A very windy day, but with time for finding migrant warblers and shorebirds drawing to a close in the next few weeks, I wanted to go out to see what I could find of either group. The answer…not much! It was such a snowy winter and wet spring, and there are flooded fields and other great shorebird habitat everywhere you look, but someone forgot to tell the shorebirds to show up. Warblers haven’t been much better, as so far with the relatively cold last week+, there haven’t been good numbers of migrant warblers, other than the ubiquitous Yellow-rumped.
I’m not going to complain, as it has been a great spring for migrant sparrows and some other species. So while the day started with a focus on warblers and shorebirds, it ended with something very different. I was driving in Minnehaha County, and saw a road closed sign, with a lot of water about half a mile down the road. Thinking it might be a good place to see shorebirds, I went down the road to the place it was washed out. There were a handful of shorebirds (Pectoral Sandpipers and Lesser Yellowlegs), but it was pretty quiet. However, in a stand of some of the tallest cottonwood trees I’ve ever seen was a MASSIVE nest…clearly a Bald Eagle nest. It was a good 200 yards from where I parked and I couldn’t see much, so I did a bit of wading through the washed out road until I got a little bit closer and could see through a gap in the branches. I was rewarded by the sight of an adult Bald Eagle perched on the edge of the nest.
It was a windy, not really pleasant day, but I found a little protected spot near a bridge, a hunkered down to watch for a while. I wanted to try to see if there were any young in the nest, or perhaps see the adults bring food back to the nest. For about half an hour, not much happened, as the lone adult sat on the nest without moving much. Finally she stood up, shook her feathers a few times, and took flight. Off she went along the path of the flooded creek, stopping once and circling a bit when it seemed that something caught here guy, before continuing down the creek and disappearing.
The nest in the meantime seemed unoccupied, and it made me wonder if she’d successfully nested that year. The lack of her mate during the whole episode also made me wonder if she just hadn’t mated this year. However, about 5 minutes after she flew off, a head popped up along the edge of the nest…a young eagle! Then another head, another young bird that looked a little smaller and less developed than the first. Not a lot happened for the nest 20 minutes or so, with the 2 young birds not moving much, but with heads clearly visible in the nest.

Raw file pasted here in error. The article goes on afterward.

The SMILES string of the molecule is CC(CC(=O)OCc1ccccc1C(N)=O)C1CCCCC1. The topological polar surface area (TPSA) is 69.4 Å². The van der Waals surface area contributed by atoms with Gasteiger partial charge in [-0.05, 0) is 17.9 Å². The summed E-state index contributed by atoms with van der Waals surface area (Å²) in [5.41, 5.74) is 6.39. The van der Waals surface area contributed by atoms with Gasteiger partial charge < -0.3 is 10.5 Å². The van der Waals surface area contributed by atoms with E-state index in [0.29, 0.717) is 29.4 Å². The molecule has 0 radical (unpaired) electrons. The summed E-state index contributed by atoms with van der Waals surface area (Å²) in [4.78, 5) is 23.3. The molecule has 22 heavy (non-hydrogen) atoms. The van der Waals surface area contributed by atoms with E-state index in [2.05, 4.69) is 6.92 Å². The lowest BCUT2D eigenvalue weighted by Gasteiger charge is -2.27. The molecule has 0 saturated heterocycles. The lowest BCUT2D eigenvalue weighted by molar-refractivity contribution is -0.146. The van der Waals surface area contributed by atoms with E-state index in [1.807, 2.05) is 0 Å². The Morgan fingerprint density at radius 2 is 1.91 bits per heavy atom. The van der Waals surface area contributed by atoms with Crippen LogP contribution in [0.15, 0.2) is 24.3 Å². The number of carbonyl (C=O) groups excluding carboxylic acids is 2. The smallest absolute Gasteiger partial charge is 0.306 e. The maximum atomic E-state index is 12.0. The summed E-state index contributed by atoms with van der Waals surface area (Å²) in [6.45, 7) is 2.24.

Then about half an hour after the adult left the nest, an adult came flying in along the road. Whether it was the adult on the nest previously, I don’t know, but clearly it was one of the parents of the two young. It didn’t appear to have food or anything for the young, and landed on a branch some 20 yards from the nest. Not long after landing, she began to be harassed. The tall cottonwoods must have had some cavities, because there were several European Starlings flying in and around the trees, and they weren’t happy with the Eagle’s presence. They didn’t directly harass the parent, but one resident of the cottonwood grove certainly did…a Red-headed Woodpecker. With some vocalizations that carried through even the heavy wind, the woodpecker twice flew at the Bald Eagle before landing in a branch above it and giving it a good scolding. The eagle scolded the Red-headed Woodpecker right back at one (giving me a great photo opp!), before the two settled into an uneasy truce.
About 5 minutes after landing on the branch, the adult eagle flew to the nest, and settled in. Once she arrived, the young again disappeared and were no longer visible on the edge of the nest. That was still the situation when I departed.
No shorebirds…no warblers…but a wonderful morning spent watching the eagle family try to raise a family. They certainly chose a wonderful spot, in the middle of nowhere (for Minnehaha County), in the tallest trees in the area, and surrounded by a heavily flooded creek flowing around the trees that made it impossible for any land creature to get close to them. From the size of the young it looks like she was well on her way to successfully fledging a pair of young, whether or not she was doing it on her own.